Tuesday, 27 November 2012

A Natural Leader Who Has Shown A Will and A Way...We Thank You!

A great mission cannot be successful without a strong team leader! Our latest TWECS mission to the Philippines is indicative proof. The 13 team members ranging from ages 22 to 65, coming from a wide variety of backgrounds and areas throughout Canada were led by Dr. Marina Roma-March. Although we were all different in so many ways we all shared a common goal of providing eye care to the poorest of the poor. Marina's dedication and passion for this cause kept team spirits high while enduring pressure to get as much accomplished in spite of extreme difficulties.

Mission 2012 was difficult in several ways. Severe working conditions at the Smokey Mountain clinic, just steps away from Manila's infamous garbage dumps were a tough challenge as we worked with patients living in extreme poverty. One of the first residents I registered reported her occupation as "scavenger", digging through piles of rubbish to find whatever piece of trash may prove to be of any value to trade for a crumb of food. Marina informed everyone on the team about the risk of foreigners coming to this area and made the safety of her team a priority. She worked closely with the vice-mayor's office to secure the aid of an amazing group of volunteers who became a key part to the mission's success.

In addition, throughout the mission, Marina continued her work on the dream of her and husband Derrick to establish a permanent sustainable clinic in Manila so her cause will go on after missions are over and so many people in need are left behind. This clinic has come a few steps closer as Marina continues to nourish relationships with like-minded fellow Filipinos.

This amazing woman, wife, mother of twins, running her own optometry clinic in Vancouver, has dedicated her life to the work of TWECS, the charity she and Derrick first began in 1995. Marina captured the highest respect from all team members and volunteers, new and old who accompanied her on this amazing journey showing that a leader can be humble, passionate and sincere during the most trying moments with her never ending energy.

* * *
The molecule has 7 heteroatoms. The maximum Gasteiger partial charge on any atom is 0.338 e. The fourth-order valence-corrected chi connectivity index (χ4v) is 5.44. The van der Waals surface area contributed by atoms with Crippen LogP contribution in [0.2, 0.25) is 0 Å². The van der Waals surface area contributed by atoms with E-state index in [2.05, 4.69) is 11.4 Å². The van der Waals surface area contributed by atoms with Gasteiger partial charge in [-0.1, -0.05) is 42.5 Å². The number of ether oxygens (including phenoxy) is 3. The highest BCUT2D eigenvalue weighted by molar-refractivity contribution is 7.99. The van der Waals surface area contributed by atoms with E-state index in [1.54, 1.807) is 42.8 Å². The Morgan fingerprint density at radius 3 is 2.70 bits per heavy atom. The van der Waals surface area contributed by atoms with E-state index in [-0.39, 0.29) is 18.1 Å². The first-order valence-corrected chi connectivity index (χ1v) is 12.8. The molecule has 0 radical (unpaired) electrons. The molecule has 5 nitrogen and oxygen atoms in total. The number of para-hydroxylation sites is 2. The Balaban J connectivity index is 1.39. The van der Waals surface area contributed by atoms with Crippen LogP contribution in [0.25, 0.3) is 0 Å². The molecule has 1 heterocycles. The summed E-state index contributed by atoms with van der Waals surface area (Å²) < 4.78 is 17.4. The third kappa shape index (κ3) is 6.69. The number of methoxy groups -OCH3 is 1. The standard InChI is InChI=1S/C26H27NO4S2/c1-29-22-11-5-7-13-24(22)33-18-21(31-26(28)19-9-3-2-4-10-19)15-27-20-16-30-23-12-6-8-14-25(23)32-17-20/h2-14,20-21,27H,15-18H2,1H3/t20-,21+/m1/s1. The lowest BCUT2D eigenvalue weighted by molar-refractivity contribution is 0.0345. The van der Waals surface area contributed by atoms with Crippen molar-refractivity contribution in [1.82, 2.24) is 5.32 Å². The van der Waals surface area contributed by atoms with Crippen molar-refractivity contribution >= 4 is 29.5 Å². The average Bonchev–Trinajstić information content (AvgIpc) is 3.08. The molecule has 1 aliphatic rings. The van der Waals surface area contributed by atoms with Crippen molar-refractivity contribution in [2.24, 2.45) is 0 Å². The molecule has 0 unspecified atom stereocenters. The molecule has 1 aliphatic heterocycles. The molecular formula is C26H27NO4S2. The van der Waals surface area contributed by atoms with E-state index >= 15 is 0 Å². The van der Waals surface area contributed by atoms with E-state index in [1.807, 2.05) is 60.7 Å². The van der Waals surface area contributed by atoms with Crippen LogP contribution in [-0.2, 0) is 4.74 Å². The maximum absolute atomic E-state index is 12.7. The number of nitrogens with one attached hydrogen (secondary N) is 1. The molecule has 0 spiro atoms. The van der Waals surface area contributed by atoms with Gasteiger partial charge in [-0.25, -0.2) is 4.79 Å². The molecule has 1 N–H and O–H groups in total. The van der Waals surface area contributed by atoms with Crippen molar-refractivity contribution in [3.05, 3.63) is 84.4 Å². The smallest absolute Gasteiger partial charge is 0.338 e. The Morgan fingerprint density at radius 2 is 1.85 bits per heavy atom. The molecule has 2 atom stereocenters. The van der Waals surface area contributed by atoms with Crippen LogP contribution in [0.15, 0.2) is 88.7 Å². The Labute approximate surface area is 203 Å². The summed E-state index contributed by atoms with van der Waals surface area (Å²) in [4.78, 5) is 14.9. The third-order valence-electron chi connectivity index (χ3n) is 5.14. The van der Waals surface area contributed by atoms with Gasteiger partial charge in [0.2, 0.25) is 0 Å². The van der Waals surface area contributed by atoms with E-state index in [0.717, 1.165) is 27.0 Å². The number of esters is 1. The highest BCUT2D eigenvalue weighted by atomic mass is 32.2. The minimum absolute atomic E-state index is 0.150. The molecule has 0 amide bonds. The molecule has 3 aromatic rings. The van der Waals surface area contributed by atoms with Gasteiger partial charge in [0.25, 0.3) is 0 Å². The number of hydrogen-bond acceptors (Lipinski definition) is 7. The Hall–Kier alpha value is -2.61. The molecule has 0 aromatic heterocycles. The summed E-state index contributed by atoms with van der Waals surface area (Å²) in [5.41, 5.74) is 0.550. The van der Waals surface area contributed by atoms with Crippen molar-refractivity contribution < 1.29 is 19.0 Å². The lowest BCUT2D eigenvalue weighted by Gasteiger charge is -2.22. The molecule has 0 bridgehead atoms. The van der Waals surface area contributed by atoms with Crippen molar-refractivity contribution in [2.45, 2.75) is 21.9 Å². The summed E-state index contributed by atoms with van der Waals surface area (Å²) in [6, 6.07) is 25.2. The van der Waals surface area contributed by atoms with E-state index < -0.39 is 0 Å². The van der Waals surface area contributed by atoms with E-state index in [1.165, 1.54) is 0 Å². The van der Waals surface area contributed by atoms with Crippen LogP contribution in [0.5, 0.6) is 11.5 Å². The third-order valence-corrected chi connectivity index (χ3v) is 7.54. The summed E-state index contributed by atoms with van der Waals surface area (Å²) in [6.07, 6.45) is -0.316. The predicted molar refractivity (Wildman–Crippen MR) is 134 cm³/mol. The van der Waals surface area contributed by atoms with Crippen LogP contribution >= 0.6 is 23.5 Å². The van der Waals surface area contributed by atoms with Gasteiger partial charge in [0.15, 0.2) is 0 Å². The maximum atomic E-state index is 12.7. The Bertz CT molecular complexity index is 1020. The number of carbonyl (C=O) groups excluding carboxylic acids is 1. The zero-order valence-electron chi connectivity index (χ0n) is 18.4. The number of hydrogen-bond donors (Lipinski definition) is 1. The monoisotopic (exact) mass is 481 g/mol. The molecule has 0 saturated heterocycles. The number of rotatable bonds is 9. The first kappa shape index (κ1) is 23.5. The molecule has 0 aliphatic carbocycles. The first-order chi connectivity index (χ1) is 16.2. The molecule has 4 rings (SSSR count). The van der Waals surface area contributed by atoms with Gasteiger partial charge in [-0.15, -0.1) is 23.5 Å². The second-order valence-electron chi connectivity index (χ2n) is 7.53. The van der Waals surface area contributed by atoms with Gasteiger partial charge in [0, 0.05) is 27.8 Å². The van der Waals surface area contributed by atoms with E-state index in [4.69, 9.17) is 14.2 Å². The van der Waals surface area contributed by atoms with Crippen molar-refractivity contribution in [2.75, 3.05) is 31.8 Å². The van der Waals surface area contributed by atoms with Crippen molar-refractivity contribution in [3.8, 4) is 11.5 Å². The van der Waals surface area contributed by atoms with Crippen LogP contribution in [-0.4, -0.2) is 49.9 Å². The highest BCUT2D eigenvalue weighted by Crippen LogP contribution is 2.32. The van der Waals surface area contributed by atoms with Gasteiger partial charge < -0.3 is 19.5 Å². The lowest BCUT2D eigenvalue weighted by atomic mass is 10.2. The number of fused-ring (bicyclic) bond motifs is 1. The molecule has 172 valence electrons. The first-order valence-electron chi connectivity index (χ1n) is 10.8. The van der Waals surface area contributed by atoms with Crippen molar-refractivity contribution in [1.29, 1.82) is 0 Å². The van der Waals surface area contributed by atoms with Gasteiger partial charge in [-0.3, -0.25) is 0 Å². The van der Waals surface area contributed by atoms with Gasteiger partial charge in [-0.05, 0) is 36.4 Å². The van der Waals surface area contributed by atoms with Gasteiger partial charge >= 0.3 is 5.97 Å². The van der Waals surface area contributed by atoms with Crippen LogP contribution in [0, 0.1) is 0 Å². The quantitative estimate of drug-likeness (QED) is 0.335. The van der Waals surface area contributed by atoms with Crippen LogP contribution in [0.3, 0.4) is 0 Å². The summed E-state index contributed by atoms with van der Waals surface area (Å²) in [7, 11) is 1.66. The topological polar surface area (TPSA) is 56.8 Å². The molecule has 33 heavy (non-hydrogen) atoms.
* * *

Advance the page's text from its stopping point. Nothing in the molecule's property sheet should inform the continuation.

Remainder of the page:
Thank you Marina for being our leader and our friend, an invaluable combination.

Brenda Tosoff
TWECS Director / Team Member

Monday, 26 November 2012

Thank you!!

Imagine putting a pair of glasses on a 7-year-old girl who had been forced to stop school because she could not see the blackboard. She has never worn glasses before and I held in my hand a pair of -8.50 (with a little bit of cylinder for astigmatism). I put the glasses on her face and first there was silence. She turned her head and looked around for what had seemed like a lifetime. She turned to her mother, and then she turned to me. I smiled at her, hoping that she would reciprocate, and slowly, her lips curled upwards; my heart melted. As we checked her visual acuity again with the glasses on, I gazed over to her mother, who looked like she was ready to cry. This little girl was now able to see, and she can return back to school.

That was my glory story on this trip, and that was the point where I fully understood why we were there. In my opinion, this trip was a success. I had laughed more in the past two and a half weeks than I normally would in two months. I would love to thank the entire team for being there for me throughout this life-changing trip. Most of all I would like to extend a special thank you to Dr. Marina Roma-March for being the best leader I have ever worked with. Dr. Roma-March’s passion and dedication to TWECS cannot be described with words; we were all infected with her contagious compassion for the poorest of the poor. I will definitely be returning to future projects, as I am sitting here in Vancouver, having withdrawal symptoms already. Thank you again for all those who have followed the blog. I hope you got a taste of what we had experienced half way across the world, and hope that you can join the experience in future projects. 

Jessica Tu
TWECS Team Member

I will miss you all!

Arrival At Vancouver International Airport

Sunday, November 25th, the team returns home (or close to home), arriving at YVR or Vancouver International Airport.
Prior to our first clinic day, I will never forget Dr. Marina Roma-March letting us know that throughout the trip there will be numerous times that our patience and tolerance level will be tested which I now definitely agree with. Whether it was during the clinic days or even during the 5 rest and relaxation days we had, the most challenging part of this trip was coping with the various types of personalities, backgrounds, and living traditions.